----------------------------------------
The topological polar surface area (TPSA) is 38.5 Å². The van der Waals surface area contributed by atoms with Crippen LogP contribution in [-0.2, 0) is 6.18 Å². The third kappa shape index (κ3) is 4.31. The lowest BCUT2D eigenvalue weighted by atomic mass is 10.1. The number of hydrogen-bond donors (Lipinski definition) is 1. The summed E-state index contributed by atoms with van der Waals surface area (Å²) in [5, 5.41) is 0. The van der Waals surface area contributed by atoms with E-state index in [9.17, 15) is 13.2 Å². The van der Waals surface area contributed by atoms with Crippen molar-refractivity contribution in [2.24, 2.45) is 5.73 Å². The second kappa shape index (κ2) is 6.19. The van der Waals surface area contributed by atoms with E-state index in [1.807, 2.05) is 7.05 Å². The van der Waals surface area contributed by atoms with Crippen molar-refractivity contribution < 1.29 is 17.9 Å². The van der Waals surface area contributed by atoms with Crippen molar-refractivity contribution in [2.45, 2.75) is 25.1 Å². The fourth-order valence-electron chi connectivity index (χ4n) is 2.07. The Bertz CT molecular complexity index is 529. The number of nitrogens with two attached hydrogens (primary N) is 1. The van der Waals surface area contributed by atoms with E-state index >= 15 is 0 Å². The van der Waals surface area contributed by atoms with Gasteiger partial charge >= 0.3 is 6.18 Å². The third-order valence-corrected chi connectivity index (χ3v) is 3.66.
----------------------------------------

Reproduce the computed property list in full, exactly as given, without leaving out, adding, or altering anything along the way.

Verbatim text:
The topological polar surface area (TPSA) is 38.5 Å². The van der Waals surface area contributed by atoms with Crippen LogP contribution in [-0.2, 0) is 6.18 Å². The third kappa shape index (κ3) is 4.31. The lowest BCUT2D eigenvalue weighted by atomic mass is 10.1. The number of hydrogen-bond donors (Lipinski definition) is 1. The summed E-state index contributed by atoms with van der Waals surface area (Å²) in [5, 5.41) is 0. The van der Waals surface area contributed by atoms with E-state index in [9.17, 15) is 13.2 Å². The van der Waals surface area contributed by atoms with Crippen molar-refractivity contribution in [2.24, 2.45) is 5.73 Å². The second kappa shape index (κ2) is 6.19. The van der Waals surface area contributed by atoms with E-state index in [1.807, 2.05) is 7.05 Å². The van der Waals surface area contributed by atoms with Crippen molar-refractivity contribution < 1.29 is 17.9 Å². The van der Waals surface area contributed by atoms with Crippen molar-refractivity contribution in [2.45, 2.75) is 25.1 Å². The fourth-order valence-electron chi connectivity index (χ4n) is 2.07. The Bertz CT molecular complexity index is 529. The number of nitrogens with two attached hydrogens (primary N) is 1. The van der Waals surface area contributed by atoms with E-state index >= 15 is 0 Å². The van der Waals surface area contributed by atoms with Gasteiger partial charge >= 0.3 is 6.18 Å². The third-order valence-corrected chi connectivity index (χ3v) is 3.66.